Keswick Museum and Art Gallery
Location : Keswick – Grid Ref: NY 269238
Station Road, Keswick, Cumbria CA12 4NF. Tel: 017687 73263
Keswick museum has now reopened (2014) after a major enhancement project thanks to the Heritage Lottery Fund. It still features many of the orignal exhibits, and currently has an exhibition of digital mapping in the art gallery. There is a cafe below, serving good food using local produce.
Keswick Museum and Art Gallery in the Fitz Park was built at the turn of the century for ‘the inhabitants of Keswick and the visitors thereto’. The grand opening of the museum was on Easter Monday April 11th 1898, and it has remained unchanged ever since, apart from the provision of electric lighting and heating. Its Victorian style, and the range of exhibits make it a fascinating place to visit for all the family. The picture gallery was added later through the energies of Canon Rawnsley. It opened in July 1907.
The local history collection stretches back to Roman times, and includes such items as the famous 700 year old cat, a penny farthing cycle, and a man trap. One of the prime exhibits is a set of musical stones (below), variously termed the stone dulcimer, the rock harmonicon or the geological piano. It has travelled to London where performances were given to Queen Victoria.
The 700 year old cat – found in the ancient church at Clifton, near Penrith. It was discovered in the chancel roof space during building work in 1842, and it is believed that it was placed there deliberately when the church was built 700 years ago. Noone is sure why.
There is Flintof’s relief model of the Lake District, made in 1834 and covering 1200 sq miles at a scale of three inches to the mile, showing fells and valleys, rivers and roads. There is also a fine collection of rocks, minerals and insects.
The exhibit much loved by gruesome small boys and girls over the generations – an ancient mummified cat, known locally as the ‘extremely dead cat’, could possibly be one of the best ways ever discovered. short of dinosaurs, to get a 6 year old boy interested in local museums.
Exhibition – British Women Climb
The exhibition will run from 29th September 2017-16th September 2018.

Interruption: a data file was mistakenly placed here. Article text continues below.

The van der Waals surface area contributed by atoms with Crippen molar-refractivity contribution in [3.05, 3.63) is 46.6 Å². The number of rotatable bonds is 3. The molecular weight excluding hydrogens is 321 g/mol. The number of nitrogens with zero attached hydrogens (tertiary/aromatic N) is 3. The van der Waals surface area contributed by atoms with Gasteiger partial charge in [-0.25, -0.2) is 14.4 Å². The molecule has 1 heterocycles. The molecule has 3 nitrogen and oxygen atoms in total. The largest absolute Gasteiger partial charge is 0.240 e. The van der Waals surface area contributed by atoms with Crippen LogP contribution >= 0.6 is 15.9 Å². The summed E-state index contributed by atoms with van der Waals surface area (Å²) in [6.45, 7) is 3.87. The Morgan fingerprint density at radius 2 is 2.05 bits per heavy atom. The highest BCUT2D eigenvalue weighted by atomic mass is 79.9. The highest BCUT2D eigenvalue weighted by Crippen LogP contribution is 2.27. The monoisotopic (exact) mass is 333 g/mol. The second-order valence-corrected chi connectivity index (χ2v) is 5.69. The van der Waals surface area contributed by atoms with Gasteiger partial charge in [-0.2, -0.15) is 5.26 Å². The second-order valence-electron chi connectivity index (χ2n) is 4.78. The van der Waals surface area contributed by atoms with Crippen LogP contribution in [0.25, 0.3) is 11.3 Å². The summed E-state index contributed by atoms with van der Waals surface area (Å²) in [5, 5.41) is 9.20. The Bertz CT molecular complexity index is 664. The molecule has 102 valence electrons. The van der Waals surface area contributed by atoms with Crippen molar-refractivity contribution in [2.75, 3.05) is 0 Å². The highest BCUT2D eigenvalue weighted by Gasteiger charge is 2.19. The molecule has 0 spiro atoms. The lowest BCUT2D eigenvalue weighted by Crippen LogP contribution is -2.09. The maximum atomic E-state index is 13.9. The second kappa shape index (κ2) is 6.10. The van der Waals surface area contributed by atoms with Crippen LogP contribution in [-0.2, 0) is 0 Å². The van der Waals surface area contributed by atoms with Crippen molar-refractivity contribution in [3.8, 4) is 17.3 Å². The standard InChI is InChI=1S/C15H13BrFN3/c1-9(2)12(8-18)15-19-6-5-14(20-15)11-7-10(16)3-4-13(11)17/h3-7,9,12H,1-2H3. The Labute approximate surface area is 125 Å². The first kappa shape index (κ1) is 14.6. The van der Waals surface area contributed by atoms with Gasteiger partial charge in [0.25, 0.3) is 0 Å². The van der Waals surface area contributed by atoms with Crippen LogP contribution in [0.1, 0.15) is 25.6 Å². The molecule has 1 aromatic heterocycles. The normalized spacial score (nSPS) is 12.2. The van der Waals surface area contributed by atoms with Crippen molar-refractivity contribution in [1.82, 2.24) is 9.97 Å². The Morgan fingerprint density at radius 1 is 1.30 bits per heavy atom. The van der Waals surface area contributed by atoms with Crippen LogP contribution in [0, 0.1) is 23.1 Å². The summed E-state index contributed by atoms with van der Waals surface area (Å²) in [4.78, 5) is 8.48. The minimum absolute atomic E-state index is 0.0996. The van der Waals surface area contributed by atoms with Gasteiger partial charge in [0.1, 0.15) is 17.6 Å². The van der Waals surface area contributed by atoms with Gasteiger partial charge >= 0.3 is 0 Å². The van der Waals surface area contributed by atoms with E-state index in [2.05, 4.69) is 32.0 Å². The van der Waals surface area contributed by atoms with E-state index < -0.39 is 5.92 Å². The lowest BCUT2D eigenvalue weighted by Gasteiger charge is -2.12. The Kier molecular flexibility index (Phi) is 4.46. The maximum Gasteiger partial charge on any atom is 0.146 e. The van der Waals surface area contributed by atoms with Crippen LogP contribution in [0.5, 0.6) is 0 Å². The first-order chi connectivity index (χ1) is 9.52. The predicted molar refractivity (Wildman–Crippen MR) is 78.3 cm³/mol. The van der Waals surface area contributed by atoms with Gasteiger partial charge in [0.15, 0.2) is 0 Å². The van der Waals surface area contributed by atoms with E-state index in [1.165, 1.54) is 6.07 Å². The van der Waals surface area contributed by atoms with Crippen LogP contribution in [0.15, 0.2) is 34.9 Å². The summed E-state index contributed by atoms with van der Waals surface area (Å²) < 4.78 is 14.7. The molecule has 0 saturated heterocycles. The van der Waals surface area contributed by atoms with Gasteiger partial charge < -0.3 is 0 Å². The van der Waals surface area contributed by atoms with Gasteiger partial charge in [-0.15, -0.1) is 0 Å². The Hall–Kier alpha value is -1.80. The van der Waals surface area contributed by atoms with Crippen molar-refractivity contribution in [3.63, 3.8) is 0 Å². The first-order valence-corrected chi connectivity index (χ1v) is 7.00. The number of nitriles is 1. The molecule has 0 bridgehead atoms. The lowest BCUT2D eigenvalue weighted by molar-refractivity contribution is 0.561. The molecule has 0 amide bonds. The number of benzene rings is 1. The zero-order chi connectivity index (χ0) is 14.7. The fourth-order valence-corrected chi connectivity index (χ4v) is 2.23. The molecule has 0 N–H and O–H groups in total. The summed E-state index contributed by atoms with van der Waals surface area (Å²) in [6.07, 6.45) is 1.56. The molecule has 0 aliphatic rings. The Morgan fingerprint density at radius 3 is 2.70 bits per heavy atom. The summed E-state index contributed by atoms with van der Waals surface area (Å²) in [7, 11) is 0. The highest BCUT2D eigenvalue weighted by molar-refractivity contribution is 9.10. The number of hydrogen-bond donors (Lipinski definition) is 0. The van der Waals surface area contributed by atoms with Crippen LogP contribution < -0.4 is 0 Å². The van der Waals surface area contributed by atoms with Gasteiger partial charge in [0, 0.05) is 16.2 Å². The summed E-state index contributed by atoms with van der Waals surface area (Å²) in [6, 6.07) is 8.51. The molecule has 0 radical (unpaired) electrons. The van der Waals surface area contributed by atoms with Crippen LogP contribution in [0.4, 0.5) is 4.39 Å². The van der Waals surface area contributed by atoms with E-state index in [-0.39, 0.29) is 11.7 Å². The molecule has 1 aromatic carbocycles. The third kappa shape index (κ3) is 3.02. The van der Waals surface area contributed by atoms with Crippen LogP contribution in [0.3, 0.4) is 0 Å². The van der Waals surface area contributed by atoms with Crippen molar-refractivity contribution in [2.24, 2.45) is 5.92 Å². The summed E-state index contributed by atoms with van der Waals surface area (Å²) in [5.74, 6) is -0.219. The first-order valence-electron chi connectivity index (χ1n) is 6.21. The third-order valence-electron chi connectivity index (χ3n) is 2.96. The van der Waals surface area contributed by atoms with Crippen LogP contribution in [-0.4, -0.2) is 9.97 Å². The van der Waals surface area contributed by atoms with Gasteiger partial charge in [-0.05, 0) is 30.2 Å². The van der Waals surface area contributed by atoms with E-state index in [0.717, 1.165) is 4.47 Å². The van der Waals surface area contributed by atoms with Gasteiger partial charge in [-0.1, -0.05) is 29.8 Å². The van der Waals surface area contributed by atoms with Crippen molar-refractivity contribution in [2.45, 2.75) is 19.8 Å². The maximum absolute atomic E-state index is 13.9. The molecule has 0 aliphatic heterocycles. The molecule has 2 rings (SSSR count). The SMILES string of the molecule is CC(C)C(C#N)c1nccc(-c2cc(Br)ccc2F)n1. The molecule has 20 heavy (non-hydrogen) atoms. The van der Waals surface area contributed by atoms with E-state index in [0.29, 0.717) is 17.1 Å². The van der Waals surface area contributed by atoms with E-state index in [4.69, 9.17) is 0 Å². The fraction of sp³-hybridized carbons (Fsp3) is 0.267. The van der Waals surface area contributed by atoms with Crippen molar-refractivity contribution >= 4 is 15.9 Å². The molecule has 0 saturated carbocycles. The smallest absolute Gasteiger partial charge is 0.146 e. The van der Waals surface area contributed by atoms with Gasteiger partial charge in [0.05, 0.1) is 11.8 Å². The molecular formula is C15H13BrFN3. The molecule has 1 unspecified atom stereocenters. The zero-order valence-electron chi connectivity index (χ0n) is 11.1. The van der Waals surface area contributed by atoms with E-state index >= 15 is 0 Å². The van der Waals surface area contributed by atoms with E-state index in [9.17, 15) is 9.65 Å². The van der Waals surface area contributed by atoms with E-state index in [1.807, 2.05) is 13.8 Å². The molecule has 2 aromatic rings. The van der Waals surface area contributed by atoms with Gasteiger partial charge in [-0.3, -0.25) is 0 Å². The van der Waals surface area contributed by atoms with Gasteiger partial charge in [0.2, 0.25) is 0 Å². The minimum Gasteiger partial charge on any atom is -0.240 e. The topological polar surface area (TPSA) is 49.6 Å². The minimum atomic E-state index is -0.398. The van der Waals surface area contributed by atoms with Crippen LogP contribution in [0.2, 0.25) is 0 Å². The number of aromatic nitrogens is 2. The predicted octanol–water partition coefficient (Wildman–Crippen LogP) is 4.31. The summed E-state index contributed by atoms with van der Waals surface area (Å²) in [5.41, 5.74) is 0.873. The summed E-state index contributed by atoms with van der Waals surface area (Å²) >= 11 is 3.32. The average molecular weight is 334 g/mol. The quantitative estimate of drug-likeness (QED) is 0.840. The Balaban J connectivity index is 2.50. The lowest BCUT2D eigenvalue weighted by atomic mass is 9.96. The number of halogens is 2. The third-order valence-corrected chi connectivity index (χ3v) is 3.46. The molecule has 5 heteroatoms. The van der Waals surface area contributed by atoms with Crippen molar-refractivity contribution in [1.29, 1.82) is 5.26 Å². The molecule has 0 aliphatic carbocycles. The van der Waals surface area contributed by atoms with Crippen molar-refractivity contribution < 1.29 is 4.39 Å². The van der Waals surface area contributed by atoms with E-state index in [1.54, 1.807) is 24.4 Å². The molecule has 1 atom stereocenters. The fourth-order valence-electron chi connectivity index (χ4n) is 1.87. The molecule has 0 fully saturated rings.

The Mountain Heritage Trust are pleased to announce that their new British Women Climb exhibition will open at Keswick Museum on the 29th September 2017. From pioneering travellers, to bold adventurers and elite athletes; the exhibition focuses on the experiences of women climbers, their challenges to social expectations, and their mountaineering achievements across history.
Early female figures in the 1800’s not only confronted extreme mountain environments, but also extensive hostility from the male-only clubs of the time. Through continued persistence they broke onto the scene and logged some of the most ambitious ascents of the period, paving the way for all-female climbing teams that tackled Europe’s highest peaks in the 1920’s and Himalayan expeditions as early as 1950.
To climb, women had to change attitudes across the social spectrum, challenging everything from the way they dressed, to the way they were perceived. The first female ascent of Mont Blanc in 1808 was soon followed with the Eiger and Matterhorn in 1864 and 1871. By the early 20th century Elizabeth Le Blond, Emily ‘Pat’ Kelly and Eleanor Winthrop Young were founding the first all-female climbing clubs.
The exhibition includes an exciting range of historic artefacts: Lake District icon Mabel Barker’s rope and boots, original Ladies’ Alpine Club artefacts, and loans from the Fell and Rock Climbing Club , the Pinnacle Club and world bouldering champion, Shauna Coxsey.